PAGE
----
Corrective Emotional Experience: The paradoxical line in my understanding

Under stress, Self found relentless fear and the need for a nourishing level of reception, connection, and protection.  Under guilt, Self found deceptive disgust and the need for an adaptable level of difference, independence, and acceptance.  Under shame, Self found unparallel grief and the need for an authentic level of affirmation, appreciation, and affection.  And ultimately under these needs lay a seeking Self who needed to be seen, to be heard, and to be understood.

There is a certain something to the Corrective Emotional Experience (CEE) that draws a paradoxical line in my understanding.  Above said line is the known basis of the notion – a subconscious attentional bias toward the reception of energetic patterning in which existent familiar information is confirmed and recurrent occurrences can again autonomously occur; a bias that intentions to maintain survival through attachment expectancy (Pincus et al., 2007).  Poignantly, this subconscious attentional bias has a double edge – though designed for survival, undifferentiated adaptations can be unconducive to integration and thus well-being.  That is, when specific patterning is continuously confirmed without attention to individual relational nuances, varying streams of energy and information flow become undifferentiated and new patterning is not readily recognised – there is a disintegration between what is sensed, perceived, interpreted, thus what is reacted to (Siegel, 2012).

Conversely, when relational nuances and attentional biases are placed in explicit attention (either by Self or Other) – when specific patterns of sensations, perceptions, interpretations, and reactions are monitored – energy and information flow can be modified providing a discriminated response: a new form of patterning that provides new communicative linkages (social synapses) that promote relational differentiation and integration (Siegel, 2012).  This description is, for me, the underscoring wisdom of the known neurobiological shifts that can occur when repeated experiences of co-regulated connection and compassionate collaboration lead to a level of contextual coherence that facilitates a space for the Self to access the innate internal resources needed for change.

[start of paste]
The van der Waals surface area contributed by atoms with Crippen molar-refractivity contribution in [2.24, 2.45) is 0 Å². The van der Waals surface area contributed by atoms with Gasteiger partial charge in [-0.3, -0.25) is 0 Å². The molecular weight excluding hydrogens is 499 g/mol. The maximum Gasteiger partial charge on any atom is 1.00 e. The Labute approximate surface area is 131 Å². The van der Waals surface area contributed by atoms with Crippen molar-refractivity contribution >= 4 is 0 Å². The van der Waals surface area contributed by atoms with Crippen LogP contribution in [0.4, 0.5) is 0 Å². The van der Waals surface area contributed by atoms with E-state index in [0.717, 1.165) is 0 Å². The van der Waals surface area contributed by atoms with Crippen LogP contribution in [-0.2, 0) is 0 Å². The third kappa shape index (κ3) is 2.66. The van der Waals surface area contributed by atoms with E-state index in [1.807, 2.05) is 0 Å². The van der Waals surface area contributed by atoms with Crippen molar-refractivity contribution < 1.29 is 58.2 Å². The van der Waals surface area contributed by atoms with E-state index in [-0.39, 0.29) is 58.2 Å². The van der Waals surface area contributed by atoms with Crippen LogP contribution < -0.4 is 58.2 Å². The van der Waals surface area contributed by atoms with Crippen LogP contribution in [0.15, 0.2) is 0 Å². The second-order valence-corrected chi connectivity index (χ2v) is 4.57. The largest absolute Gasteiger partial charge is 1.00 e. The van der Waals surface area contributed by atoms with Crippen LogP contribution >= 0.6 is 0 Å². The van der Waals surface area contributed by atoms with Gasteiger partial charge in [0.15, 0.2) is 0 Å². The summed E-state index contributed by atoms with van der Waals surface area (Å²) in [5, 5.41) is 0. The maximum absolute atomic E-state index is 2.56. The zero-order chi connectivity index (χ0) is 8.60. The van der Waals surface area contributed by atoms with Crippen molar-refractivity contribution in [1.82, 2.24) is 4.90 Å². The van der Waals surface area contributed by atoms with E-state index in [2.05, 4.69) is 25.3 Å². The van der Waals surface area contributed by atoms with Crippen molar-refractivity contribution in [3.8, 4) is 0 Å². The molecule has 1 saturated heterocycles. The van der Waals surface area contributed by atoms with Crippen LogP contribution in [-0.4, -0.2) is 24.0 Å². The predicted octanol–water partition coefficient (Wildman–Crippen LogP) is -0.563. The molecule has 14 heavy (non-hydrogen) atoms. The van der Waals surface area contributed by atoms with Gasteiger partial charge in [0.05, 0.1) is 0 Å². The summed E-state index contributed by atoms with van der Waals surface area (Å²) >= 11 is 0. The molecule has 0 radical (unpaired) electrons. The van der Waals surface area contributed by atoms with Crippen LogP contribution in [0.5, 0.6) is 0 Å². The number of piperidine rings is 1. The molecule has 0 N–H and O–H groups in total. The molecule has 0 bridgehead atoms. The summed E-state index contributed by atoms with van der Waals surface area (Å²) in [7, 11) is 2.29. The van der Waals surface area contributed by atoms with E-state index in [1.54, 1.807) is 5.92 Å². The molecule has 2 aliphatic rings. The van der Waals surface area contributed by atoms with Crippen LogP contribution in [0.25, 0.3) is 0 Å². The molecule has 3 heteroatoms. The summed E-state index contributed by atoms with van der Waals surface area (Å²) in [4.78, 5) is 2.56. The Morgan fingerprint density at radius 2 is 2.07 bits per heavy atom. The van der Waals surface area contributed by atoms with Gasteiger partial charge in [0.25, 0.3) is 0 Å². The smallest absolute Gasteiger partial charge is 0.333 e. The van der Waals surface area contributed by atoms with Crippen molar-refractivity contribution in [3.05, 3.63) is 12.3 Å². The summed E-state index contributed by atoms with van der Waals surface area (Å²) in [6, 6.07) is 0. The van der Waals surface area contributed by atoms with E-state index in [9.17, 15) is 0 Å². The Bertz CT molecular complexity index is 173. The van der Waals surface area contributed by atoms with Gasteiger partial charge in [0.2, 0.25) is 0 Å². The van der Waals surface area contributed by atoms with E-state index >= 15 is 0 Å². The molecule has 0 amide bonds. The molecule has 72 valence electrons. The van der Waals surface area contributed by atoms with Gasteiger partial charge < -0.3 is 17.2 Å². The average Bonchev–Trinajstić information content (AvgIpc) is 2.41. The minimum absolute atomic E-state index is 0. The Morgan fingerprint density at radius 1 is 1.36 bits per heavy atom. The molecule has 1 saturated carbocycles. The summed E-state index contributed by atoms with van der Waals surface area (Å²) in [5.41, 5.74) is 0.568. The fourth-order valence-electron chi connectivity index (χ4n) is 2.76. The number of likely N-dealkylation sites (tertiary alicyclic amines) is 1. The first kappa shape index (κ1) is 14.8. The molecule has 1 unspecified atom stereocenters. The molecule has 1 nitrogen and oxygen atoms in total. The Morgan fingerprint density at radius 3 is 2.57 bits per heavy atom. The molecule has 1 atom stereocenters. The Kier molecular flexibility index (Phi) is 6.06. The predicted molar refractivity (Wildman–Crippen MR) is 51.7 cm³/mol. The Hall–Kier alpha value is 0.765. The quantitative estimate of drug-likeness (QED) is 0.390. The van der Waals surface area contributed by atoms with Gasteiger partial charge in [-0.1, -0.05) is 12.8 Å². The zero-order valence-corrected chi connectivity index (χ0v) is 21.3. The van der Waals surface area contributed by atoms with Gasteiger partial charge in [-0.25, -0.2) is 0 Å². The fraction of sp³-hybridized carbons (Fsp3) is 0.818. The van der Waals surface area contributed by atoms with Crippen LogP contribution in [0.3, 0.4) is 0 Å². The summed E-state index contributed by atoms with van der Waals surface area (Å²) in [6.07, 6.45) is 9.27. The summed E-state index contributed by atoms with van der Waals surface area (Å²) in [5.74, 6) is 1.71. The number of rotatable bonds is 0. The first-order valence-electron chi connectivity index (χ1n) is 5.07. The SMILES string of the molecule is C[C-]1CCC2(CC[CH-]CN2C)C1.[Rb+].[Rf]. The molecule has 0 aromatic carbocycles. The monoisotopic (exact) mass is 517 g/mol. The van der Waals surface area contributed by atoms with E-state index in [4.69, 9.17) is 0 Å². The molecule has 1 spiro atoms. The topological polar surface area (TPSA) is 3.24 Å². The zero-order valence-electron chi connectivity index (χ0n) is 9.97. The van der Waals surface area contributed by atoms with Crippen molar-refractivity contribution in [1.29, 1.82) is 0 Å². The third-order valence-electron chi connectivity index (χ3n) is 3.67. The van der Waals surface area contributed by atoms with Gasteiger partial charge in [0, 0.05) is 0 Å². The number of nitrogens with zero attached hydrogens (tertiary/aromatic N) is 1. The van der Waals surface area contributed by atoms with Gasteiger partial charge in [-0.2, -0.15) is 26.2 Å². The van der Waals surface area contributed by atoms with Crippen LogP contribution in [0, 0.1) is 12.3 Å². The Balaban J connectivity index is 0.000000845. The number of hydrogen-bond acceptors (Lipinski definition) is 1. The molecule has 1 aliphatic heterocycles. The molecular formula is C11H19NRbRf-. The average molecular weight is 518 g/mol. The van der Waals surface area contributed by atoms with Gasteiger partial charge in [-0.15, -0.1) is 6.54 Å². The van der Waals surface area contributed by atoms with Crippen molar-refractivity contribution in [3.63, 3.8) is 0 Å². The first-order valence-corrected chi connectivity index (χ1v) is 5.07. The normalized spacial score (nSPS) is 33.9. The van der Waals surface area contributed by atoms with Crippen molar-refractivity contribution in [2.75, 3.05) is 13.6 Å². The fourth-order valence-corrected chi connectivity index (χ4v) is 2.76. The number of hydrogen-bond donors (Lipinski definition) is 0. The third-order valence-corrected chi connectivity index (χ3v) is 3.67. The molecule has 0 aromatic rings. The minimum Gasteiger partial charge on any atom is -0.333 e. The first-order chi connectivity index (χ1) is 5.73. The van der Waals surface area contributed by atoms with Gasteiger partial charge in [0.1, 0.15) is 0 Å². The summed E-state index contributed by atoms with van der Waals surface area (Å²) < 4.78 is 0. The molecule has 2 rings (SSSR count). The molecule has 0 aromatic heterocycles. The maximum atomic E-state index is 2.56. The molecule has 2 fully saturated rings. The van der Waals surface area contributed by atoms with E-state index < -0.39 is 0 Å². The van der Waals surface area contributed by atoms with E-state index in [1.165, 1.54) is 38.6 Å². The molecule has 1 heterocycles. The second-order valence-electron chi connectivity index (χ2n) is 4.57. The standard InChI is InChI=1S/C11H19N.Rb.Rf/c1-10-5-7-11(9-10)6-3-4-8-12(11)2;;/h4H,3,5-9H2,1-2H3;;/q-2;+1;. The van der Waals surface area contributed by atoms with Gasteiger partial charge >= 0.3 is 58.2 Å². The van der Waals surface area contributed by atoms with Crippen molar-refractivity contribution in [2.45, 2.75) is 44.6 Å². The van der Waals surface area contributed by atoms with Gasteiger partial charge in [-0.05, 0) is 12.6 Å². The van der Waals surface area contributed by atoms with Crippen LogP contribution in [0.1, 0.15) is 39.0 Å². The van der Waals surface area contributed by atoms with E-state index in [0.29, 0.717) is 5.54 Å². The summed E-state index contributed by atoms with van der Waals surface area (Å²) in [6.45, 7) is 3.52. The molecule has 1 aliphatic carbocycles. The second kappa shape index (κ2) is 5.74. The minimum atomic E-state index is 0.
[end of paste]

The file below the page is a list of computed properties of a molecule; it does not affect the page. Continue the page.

Yet while this neurobiological understanding is the heart of the CEE, and indeed what my heart revels in, below the line of my understanding pains me in a profound way.  It is not that I have not experienced a deep sense of the CEE, rather the opposite – I resonate deeply with a space that non reactively contains and allows for my seeking Self to be seen and understood and in all my authenticity to shake out (sometimes literally) the anxiety that hides the depths of my grief, and to allow the years of thwarting to be unthwarted; I resonate deeply with a space that graciously holds my levels of un-actioned ambivalence – the want for overt courage alongside the comfort in meekness; I even resonate with the ability to make significant disclosures, to have deep insight, to forgive, to feel bolder and more assertive, as well as to overtly recognise patterning and to respond differently in some circumstances.  At the same time however, there is a part of me that cannot integrate these new responses in a manner that allows me to see the totality of my inherent worth.  It is that part of me that sits below any understanding of the CEE – for I wonder, is there any amount of CEE’s that could ever outdo 20 years of dismissal, diminishment, devaluation, and the complete annihilation of a Self – especially when, in certain spaces feelings of powerlessness, discombobulation, frustration, and fear still permeate the air?


Badenoch, B. (2018). The heart of trauma: Healing the embodied brain in the context of relationships. W. W. Norton & Company.

McGilchrist, I. (2009). The master and his emissary: The divided brain and the making of the western world. Yale University Press.

Pincus, D., Freeman, W., & Modell, A. (2007). Neurobiological model of perception: Considerations for transference. Psychoanalytic Psychology24(4), 623-640.

Siegel, D. J. (2012). Pocket guide to interpersonal neurobiology: An integrative handbook of the mind (Norton series on interpersonal neurobiology). W. W. Norton & Company.

Teyber, E., & Teyber, F. (2017). Interpersonal process in therapy: An integrative model (7th ed.). Cengage Learning.